One day after he was indicted on five criminal charges for his involvement in a Sept. 8 fatal crash, Tony Steven Dane made his first court appearance on Tuesday.
He’ll be back in court tomorrow.
Dane was the driver of the food truck that struck and killed an Ashburn woman and seriously injured three of her family members. He is charged with involuntary manslaughter, reckless driving, driving without an operator’s license (repeat offense), driving without insurance and failure to get the vehicle inspected. The involuntary manslaughter charge carries a maximum sentence of 10 years in prison.
Dane has also been served with a civil lawsuit seeking $10 million in compensatory damages.
Dane appeared in Circuit Court on Tuesday morning for arraignment and was taken into custody. A hearing to determine whether he would be eligible for release on bond was scheduled for Wednesday afternoon. day. In court, prosecutors noted that Dane was already out on bond for alleged felonies committed in Las Vegas, NV, last summer. Court records show Dane was indicted last year for extortion, wiretapping, and other charges relating to his work as a political strategist.
According to the Loudoun County Sheriff’s Office, the crash happened around 4:50 p.m. Sept. 8 when Dane, the driver of a 2000 Thomas bus, which had been converted into the Dane’s Great American Hamburger food truck, was traveling east on Watson Road and ran the stop sign at the Evergreen Mills Road intersection. The bus hit a 2014 Audi station wagon traveling northbound on Evergreen Mills Road.
The driver of the Audi, 39-year-old Erin T. Kaplan, died at the scene. The passengers in the car, Kaplan’s three children and their grandmother, all were airlifted from the scene to Inova Fairfax Hospital.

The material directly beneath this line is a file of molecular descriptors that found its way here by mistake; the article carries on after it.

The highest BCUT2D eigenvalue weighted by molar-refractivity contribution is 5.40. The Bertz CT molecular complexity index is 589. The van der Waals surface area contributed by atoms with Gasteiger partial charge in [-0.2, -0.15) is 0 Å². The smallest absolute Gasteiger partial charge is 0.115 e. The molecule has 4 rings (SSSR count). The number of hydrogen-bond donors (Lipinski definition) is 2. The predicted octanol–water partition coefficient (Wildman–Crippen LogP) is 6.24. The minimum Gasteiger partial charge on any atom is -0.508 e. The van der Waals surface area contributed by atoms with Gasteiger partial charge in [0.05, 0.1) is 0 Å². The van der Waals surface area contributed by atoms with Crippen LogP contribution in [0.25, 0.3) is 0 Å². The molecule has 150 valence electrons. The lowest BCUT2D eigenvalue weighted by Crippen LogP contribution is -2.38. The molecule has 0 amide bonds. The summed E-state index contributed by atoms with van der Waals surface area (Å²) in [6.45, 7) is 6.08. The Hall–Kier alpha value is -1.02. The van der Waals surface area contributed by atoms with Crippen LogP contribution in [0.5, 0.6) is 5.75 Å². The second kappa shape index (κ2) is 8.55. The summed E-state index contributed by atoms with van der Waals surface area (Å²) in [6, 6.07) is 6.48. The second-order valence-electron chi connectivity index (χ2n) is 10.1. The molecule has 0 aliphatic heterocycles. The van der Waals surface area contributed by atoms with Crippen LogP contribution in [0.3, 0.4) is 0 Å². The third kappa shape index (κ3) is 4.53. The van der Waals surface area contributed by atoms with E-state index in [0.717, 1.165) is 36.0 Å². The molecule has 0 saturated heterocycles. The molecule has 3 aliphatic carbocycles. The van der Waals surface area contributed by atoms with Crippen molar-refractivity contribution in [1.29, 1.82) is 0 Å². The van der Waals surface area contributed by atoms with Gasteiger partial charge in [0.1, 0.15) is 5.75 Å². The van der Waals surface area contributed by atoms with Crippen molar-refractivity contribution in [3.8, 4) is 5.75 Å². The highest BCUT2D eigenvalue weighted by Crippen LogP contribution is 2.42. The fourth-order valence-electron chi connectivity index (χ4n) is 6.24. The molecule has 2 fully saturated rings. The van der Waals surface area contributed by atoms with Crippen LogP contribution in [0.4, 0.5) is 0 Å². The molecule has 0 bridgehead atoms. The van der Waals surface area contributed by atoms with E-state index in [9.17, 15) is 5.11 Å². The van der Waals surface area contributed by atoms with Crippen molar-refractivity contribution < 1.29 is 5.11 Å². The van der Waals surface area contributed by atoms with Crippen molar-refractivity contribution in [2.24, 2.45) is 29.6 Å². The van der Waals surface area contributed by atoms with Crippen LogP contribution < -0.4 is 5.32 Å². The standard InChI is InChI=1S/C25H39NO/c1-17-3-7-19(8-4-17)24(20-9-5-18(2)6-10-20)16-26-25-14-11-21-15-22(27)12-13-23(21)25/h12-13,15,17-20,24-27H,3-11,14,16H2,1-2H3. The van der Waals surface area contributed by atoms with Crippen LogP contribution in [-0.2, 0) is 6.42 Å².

The crash resulted in an outpouring of support for the Kaplan family, with a GoFundMe page raising more than $137,000 in donations. Also, county leaders have pressed for safety improvements on Evergreen Mills Road, including the recent installation of improved driver alert devices at the Watson Road intersection. County deputies also have increased speed patrols in the corridors in the weeks since the crash.
The charges resulted from evidence presented by county prosecutors during a closed grand jury session Monday morning. Because it was a direct indictment, there was no preliminary hearing in District Court and little additional information about the case has been made public.
According to information submitted in a warrant during the investigation, Dane told investigators the food truck’s brakes failed. Prior to the crash, the food truck narrowly missed hitting students who were getting off a school bus on Watson Road.
The civil lawsuit, filed Oct. 3 by Faran Kaplan on behalf of his wife’s estate, cites Dane’s lack of a driver’s license, lack of insurance and alleged knowledge of malfunctioning brakes in support of negligence allegations. In addition to $10 million in compensatory damages, the suit seeks $350,000 in punitive damages.
The Las Vegas indictment alleged that Dane was behind an effort in December 2014 and January 2015 to pressure a Nevada assemblyman to change his vote for speaker of the Republican-controlled Assembly. Dane allegedly used his robocalling business to wiretap phone conversations involving five Republican assemblymen and their constituents.
He is scheduled for a jury trial in Las Vegas on Jan. 29. He faces charges of extortion, knowingly offering a false or forged instrument to be filed with a public office, uttering a false document, perjury, and eight counts of wiretapping. In February 2015, Virginia police assisted Las Vegas police in searching his home in Front Royal in an extortion probe.